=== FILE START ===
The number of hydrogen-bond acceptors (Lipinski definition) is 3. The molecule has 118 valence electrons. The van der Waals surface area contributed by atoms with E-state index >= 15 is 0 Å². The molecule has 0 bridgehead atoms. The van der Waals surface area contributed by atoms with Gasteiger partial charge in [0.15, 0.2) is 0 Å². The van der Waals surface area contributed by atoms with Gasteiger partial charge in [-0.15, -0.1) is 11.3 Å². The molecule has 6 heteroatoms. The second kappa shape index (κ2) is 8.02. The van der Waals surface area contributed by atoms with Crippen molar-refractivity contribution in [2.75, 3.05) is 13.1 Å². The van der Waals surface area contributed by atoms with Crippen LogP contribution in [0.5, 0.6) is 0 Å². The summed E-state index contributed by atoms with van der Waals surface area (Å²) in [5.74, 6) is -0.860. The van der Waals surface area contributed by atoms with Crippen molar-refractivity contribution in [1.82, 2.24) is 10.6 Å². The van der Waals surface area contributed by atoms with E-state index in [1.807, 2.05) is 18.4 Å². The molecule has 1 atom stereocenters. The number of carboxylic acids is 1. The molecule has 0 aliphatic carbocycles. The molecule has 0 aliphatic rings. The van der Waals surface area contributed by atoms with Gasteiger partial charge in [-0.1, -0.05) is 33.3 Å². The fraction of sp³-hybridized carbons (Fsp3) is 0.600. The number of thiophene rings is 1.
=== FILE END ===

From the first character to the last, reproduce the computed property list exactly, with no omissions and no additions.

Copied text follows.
The number of hydrogen-bond acceptors (Lipinski definition) is 3. The molecule has 118 valence electrons. The van der Waals surface area contributed by atoms with E-state index >= 15 is 0 Å². The molecule has 0 bridgehead atoms. The van der Waals surface area contributed by atoms with Gasteiger partial charge in [0.15, 0.2) is 0 Å². The van der Waals surface area contributed by atoms with Gasteiger partial charge in [-0.15, -0.1) is 11.3 Å². The molecule has 6 heteroatoms. The second kappa shape index (κ2) is 8.02. The van der Waals surface area contributed by atoms with Crippen molar-refractivity contribution in [2.75, 3.05) is 13.1 Å². The van der Waals surface area contributed by atoms with Crippen LogP contribution in [0.5, 0.6) is 0 Å². The summed E-state index contributed by atoms with van der Waals surface area (Å²) in [5.74, 6) is -0.860. The van der Waals surface area contributed by atoms with Crippen molar-refractivity contribution in [1.82, 2.24) is 10.6 Å². The van der Waals surface area contributed by atoms with E-state index in [1.807, 2.05) is 18.4 Å². The molecule has 1 atom stereocenters. The number of carboxylic acids is 1. The molecule has 0 aliphatic carbocycles. The molecule has 0 aliphatic rings. The van der Waals surface area contributed by atoms with Gasteiger partial charge in [-0.1, -0.05) is 33.3 Å². The fraction of sp³-hybridized carbons (Fsp3) is 0.600. The number of thiophene rings is 1.